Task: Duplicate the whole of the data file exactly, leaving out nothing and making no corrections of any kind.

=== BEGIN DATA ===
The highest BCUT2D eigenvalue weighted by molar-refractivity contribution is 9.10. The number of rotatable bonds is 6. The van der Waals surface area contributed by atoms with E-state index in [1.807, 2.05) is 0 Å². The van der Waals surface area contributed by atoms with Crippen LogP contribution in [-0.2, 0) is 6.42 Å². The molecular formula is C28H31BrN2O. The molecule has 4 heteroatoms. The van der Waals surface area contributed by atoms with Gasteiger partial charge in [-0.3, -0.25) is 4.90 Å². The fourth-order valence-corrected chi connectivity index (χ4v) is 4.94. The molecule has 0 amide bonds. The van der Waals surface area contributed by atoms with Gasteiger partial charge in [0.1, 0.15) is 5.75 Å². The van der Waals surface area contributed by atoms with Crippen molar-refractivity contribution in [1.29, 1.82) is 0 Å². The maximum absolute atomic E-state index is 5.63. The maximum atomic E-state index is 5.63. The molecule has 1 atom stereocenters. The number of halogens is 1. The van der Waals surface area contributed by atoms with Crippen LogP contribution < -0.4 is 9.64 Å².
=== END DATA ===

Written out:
The highest BCUT2D eigenvalue weighted by molar-refractivity contribution is 9.10. The number of rotatable bonds is 6. The van der Waals surface area contributed by atoms with E-state index in [1.807, 2.05) is 0 Å². The van der Waals surface area contributed by atoms with Crippen LogP contribution in [-0.2, 0) is 6.42 Å². The molecular formula is C28H31BrN2O. The molecule has 4 heteroatoms. The van der Waals surface area contributed by atoms with Gasteiger partial charge in [-0.3, -0.25) is 4.90 Å². The fourth-order valence-corrected chi connectivity index (χ4v) is 4.94. The molecule has 0 amide bonds. The van der Waals surface area contributed by atoms with Gasteiger partial charge in [0.1, 0.15) is 5.75 Å². The van der Waals surface area contributed by atoms with Crippen molar-refractivity contribution in [1.29, 1.82) is 0 Å². The maximum absolute atomic E-state index is 5.63. The maximum atomic E-state index is 5.63. The molecule has 1 atom stereocenters. The number of halogens is 1. The van der Waals surface area contributed by atoms with Crippen LogP contribution < -0.4 is 9.64 Å².